- Museum number
Pottery juglet or flask in Black Slip ware; hand-made; flattened ovoid body on a button base; narrow concave neck with a rounded rim; single handle with rounded section, extending from shoulder to below rim; four large hook-like projections down each side; made of buff clay with a thin slip, fired brown-black; decorated with bands of incised zig-zags arranged horizontally down the body, enclosed by vertical parallel lines; slip very worn in places.
- Production date
- 1750 BC-1550 BC (probably after 1650 BC)
Height: 13.50 centimetres
- Curator's comments
All of the items in the sequence 1868,9-5.1-57 appear to be from the excavations in the Dali area in the early part of 1868, mentioned by Pierides in his letter to Newton dated 21 Feb. 1868 (Original Letters 1861-68, no. 590; see also Letter Book 1861-79, 1868 nos 16, 27 and 31). Pierides gives no details of the findspot(s) of the pottery which ranges in date from the Early and Middle Bronze Ages down to Cypro-Archaic times. Robert Hamilton Lang however relates that the initial focus of tomb digging around Dali this year took place at the base of a hill north of the village (with a well at the top known as Laksha Nicoli). It is not clear from his further observation that the local population then began to dig on a very large scale, if other cemeteries around Dali were also excavated at this time. His account implies however that the initial area of discovery was the one in which he and his colleagues - Pierides, Ceccaldi, Sandwith and Cesnola - concentrated their own digging activities (Lang 1878, 331-3), though it is quite likely that in addition all of these individuals purchased items from the local population. This might explain the chronological range of the Pierides group, though it is possible that the later material came from older cemeteries or tombs reused in the first millennium BC, if not from more than one site.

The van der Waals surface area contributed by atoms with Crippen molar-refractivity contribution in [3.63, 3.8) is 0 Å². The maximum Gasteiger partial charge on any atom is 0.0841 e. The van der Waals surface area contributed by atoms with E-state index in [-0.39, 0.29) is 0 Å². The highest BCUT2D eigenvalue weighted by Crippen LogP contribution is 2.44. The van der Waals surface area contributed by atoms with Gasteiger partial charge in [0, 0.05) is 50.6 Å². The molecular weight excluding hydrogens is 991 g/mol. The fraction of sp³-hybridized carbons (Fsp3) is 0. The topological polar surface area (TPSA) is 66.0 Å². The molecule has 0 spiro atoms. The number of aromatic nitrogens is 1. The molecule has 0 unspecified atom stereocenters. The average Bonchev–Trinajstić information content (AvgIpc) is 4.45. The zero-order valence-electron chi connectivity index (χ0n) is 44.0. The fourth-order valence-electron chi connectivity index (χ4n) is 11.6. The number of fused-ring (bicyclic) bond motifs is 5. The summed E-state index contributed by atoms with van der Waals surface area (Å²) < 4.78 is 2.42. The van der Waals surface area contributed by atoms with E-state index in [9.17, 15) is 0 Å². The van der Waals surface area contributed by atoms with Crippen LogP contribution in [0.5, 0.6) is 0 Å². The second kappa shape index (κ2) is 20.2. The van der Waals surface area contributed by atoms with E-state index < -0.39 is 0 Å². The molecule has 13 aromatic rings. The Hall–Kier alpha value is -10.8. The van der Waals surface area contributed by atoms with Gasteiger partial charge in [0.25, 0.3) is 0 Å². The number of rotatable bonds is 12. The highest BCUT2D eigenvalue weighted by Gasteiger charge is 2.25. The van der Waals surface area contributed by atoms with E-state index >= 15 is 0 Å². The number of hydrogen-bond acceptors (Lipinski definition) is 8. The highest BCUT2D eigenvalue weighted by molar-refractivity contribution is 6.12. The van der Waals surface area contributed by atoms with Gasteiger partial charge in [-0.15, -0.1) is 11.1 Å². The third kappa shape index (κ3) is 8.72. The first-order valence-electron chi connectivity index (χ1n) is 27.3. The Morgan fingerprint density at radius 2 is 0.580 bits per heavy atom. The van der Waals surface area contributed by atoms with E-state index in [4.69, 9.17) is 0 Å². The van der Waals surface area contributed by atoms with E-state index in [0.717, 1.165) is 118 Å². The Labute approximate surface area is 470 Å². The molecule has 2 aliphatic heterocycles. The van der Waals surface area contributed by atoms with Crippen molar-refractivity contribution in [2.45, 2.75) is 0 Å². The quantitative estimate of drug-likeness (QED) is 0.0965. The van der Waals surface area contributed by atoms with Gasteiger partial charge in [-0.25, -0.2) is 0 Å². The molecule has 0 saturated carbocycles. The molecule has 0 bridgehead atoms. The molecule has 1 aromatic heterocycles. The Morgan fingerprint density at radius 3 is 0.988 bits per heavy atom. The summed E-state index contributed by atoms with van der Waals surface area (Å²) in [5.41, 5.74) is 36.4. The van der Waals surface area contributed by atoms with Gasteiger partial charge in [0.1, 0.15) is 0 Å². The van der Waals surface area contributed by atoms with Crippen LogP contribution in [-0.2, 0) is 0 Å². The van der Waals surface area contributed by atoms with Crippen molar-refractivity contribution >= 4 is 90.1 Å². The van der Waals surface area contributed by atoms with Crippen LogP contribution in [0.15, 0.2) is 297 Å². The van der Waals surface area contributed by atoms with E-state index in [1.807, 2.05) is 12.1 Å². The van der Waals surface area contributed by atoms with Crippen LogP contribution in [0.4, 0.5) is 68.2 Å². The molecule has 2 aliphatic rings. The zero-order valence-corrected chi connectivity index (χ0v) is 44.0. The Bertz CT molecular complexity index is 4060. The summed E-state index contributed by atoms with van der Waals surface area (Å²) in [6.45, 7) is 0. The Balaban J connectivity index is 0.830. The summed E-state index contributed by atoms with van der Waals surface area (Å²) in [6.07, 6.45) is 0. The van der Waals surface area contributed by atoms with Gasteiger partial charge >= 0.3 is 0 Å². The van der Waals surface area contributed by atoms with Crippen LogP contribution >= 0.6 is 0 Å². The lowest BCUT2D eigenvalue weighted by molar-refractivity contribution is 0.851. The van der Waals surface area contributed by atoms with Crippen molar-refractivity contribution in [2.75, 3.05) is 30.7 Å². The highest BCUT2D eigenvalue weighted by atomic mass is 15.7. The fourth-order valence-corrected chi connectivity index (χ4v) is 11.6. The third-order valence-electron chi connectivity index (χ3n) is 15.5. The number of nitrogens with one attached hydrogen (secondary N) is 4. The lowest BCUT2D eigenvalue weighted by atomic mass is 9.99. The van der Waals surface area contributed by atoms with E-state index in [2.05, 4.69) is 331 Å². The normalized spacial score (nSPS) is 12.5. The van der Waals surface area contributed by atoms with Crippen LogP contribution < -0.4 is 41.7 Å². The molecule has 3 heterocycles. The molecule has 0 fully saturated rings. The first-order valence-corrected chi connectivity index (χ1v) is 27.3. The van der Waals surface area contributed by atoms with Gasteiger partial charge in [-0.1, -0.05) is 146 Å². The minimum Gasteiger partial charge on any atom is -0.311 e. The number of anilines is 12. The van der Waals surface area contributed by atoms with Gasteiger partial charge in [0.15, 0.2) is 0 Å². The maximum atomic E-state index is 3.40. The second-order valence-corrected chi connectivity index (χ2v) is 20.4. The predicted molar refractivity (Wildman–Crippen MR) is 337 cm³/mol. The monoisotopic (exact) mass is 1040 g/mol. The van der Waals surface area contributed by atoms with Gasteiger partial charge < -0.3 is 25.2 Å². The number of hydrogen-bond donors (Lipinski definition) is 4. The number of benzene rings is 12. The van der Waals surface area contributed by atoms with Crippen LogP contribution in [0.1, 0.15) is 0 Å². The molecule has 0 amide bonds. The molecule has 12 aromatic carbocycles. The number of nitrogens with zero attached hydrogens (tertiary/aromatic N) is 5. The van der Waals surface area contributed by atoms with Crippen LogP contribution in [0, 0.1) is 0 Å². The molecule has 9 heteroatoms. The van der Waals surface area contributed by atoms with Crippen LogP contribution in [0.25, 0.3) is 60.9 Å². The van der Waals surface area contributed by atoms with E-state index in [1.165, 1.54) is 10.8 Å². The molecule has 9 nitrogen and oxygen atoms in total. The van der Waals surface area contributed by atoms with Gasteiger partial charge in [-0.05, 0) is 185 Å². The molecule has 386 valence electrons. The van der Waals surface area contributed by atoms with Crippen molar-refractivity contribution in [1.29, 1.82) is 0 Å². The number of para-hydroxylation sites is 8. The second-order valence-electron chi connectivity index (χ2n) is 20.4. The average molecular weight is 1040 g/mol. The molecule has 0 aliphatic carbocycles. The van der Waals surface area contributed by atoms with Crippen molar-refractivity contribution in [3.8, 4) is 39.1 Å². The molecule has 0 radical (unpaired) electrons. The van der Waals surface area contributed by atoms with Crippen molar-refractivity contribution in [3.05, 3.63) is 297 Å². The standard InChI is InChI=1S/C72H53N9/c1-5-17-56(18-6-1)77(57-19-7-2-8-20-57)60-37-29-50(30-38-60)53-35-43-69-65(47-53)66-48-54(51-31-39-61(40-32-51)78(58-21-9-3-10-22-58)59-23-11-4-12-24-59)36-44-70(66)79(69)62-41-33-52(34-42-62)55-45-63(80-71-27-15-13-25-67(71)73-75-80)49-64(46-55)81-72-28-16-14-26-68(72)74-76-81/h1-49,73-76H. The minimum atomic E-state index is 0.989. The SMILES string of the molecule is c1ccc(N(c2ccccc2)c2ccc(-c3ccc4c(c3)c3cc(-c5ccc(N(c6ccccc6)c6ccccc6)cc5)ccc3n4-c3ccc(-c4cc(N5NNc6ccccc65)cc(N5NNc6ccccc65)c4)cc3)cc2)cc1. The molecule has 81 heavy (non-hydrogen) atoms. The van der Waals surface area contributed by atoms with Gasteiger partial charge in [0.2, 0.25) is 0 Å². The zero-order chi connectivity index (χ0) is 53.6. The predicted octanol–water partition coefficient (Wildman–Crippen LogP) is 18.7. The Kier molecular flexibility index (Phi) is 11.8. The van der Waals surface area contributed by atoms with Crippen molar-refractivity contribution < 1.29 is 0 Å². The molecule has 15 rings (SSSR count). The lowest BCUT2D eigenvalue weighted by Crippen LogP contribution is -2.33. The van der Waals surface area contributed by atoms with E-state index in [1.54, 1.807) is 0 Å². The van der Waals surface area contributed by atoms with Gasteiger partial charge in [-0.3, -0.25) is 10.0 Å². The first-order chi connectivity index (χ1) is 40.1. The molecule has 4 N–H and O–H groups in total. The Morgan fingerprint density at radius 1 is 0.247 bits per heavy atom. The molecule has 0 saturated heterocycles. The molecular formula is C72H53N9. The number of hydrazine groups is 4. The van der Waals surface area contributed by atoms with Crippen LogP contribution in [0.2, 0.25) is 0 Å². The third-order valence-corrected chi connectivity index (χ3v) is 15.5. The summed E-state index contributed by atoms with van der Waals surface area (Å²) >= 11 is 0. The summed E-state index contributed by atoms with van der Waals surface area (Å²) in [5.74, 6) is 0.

Form: Åström described BS V as a Late Cypriot development of BS III, though the difference is not always clear independently of an archaeological context as the the two fabrics are indistinguishable. (Note that this vessel was originally assigned to BS III in the annotated copy of Walters' catalogue held in the GR Department). Merrillees, who adds several examples and further details to Åström's corpus, traces the form to el-Lisht and Tell el-Yahudia ware bird- and fish-shaped vessels. As such, he argues that the Cypriot imitations could not be an earlier than LCIA and are likely to be dated to this period.
Lang R.H. 1878, Cyprus: its history, its present resources, and future prospects (London).
Merrillees R. 1975, 'Cypriote Black Slip flasks', Levant VII, 141-5.
- On display (G72/dc8)
- Acquisition date
- Greek and Roman
- Registration number